There are always conflicting opinions amongst participants in financial markets. It is, after all, conflicting opinions that enable markets to function efficiently at all. Opinions at the moment however seem to be unusually diverse around the future path of US monetary policy.
- Firstly, there is much discussion about whether the Fed should be concentrating on financial stability or inflation.
- Secondly, there are very large differences between what the Fed themselves expected and what market participants are expecting the future path of short rates to look like.
- And finally there is a divergence between what risky assets behaviour and what risk free assets are seemingly telling us about the future.
The answer will likely have a significant bearing on both the global economy and asset prices. It is therefore worth examining these current issues in a little more detail.
There is on the face of it a conflict between controlling inflation or achieving financial stability. In an ideal world there would be no compromise; banks and non-financial firms would be able to adjust smoothly to increases in interest rates without disruption. However, this is not an ideal world and to paraphrase Warrant Buffet, when the tide goes out it is very common to discover some people having been partaking in naked swimming. This is particularly true in this monetary cycle, where short dated US rates have risen at their fastest pace for 40 years after a period of unprecedentedly low rates; it is not surprising that there will be some structural adjustments. And, within acceptable bounds, this is exactly what the Fed wants to happen. Rising rates are supposed to dampen credit creation, restrict demand, create spare economic capacity and higher unemployment. This is the part of the business cycle that reduces inflation and eventually creates greater prosperity for all. The issues in the regional banks are not particularly welcome - banking crisis never are - but, as long as they remain limited in scope, there is no reason to think they should hamper the fight against inflation. The Fed clearly does not think so, having raised rates another 0.5% since SVB bank collapsed in March. Previously, such disruption in the financial sector may have caused a re-assessment of the trade-offs but, having been slow off-the-mark in reacting to the increase in inflation, the Fed are in no mood to gamble with credibility. Bond participants seem to think differently.
If we now consider the difference between what the Fed is signalling and what market participants are expecting to happen, the most recently released ‘dot plot’ shows where individual Fed members see the Fed Funds Rate being at the end of 2023, 2024 and 2025. The median number is slightly above 5%, not inconsistent with current levels i.e. the Fed is going to be holding rates steady for the rest of 2023. This is drastically different from market expectations, where futures markets are anticipating year end rates at 4.4%, or around three full 0.25% cuts below where the Fed is anticipating. The same is true in 2024: the Fed is expecting rates to be around 4.25%, the market is expecting 2.75%, an even bigger gap. What is driving these divergences?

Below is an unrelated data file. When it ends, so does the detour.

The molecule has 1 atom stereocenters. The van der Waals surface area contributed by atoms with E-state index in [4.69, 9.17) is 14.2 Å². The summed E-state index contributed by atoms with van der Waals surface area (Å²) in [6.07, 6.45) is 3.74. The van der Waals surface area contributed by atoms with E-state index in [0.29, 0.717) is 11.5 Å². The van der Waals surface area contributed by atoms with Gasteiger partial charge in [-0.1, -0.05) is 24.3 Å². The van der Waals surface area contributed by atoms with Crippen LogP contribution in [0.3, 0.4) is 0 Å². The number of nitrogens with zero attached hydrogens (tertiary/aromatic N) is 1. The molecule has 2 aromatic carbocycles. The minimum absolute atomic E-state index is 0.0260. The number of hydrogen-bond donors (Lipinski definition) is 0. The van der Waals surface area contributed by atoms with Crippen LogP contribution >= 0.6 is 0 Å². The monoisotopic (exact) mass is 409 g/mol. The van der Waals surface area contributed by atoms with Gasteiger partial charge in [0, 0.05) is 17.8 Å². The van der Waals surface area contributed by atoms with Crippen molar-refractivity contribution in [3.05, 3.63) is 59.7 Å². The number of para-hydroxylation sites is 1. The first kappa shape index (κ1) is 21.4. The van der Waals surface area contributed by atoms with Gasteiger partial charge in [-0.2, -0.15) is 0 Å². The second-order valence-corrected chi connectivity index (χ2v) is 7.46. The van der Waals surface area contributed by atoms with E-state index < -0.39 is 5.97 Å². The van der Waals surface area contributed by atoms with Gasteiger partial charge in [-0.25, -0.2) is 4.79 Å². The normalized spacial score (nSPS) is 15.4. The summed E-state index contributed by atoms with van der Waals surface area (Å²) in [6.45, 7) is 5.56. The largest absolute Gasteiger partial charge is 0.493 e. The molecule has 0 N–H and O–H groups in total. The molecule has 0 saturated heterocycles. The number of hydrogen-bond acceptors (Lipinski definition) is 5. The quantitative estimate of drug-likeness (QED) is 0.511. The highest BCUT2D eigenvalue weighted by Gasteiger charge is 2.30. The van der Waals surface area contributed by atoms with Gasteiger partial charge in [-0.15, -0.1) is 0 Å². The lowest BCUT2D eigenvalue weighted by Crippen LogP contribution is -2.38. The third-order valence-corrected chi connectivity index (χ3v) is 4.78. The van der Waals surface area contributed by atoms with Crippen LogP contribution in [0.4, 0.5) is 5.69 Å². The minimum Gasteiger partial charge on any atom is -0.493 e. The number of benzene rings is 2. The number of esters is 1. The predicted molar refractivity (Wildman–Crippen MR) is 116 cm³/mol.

Graph 1: Fed's expectations
Fundamentally, market participants expect inflation to fall quicker than the Fed is expecting. The latest inflation forecasts are from mid-March, where they expect their favoured inflation index, Personal Consumption, to be 3.3% by the end of 2023 and 2.5% at the end of 2024. Market based inflation measures at the same time for 1 and 2 year inflation were around 2.5%. However the measure of inflation that the Fed is forecasting is different from that used in US inflation swaps. Over the last 5 years the index used in in inflation swaps has been approximately 0.7% higher than the Personal Consumer Expenditure index forecast by the Fed. As such, market based measures are substantially lower than Fed forecasts.
For inflation to fall as much as markets expect, we would require an increased output gap and consequently lower employment and lower output, and in all likelihood a recession. And this would indeed cause the Fed to reduce to interest rates quickly. But investment grade and high yield credit spreads remain below their long term averages and equities are only 13% off their all time highs having risen 15% from the low point in Q4 2022. Signals from financial markets are far from pricing a recession. Which brings us to our final disconnect: either the Treasury market is wrong or the equity and credit markets are. As always with turning points in the rate cycle, volatility is likely to be elevated and given the scale of these divergences, the adjustments that will have to be made to current assumptions either by markets or the Fed will need to happen quickly.
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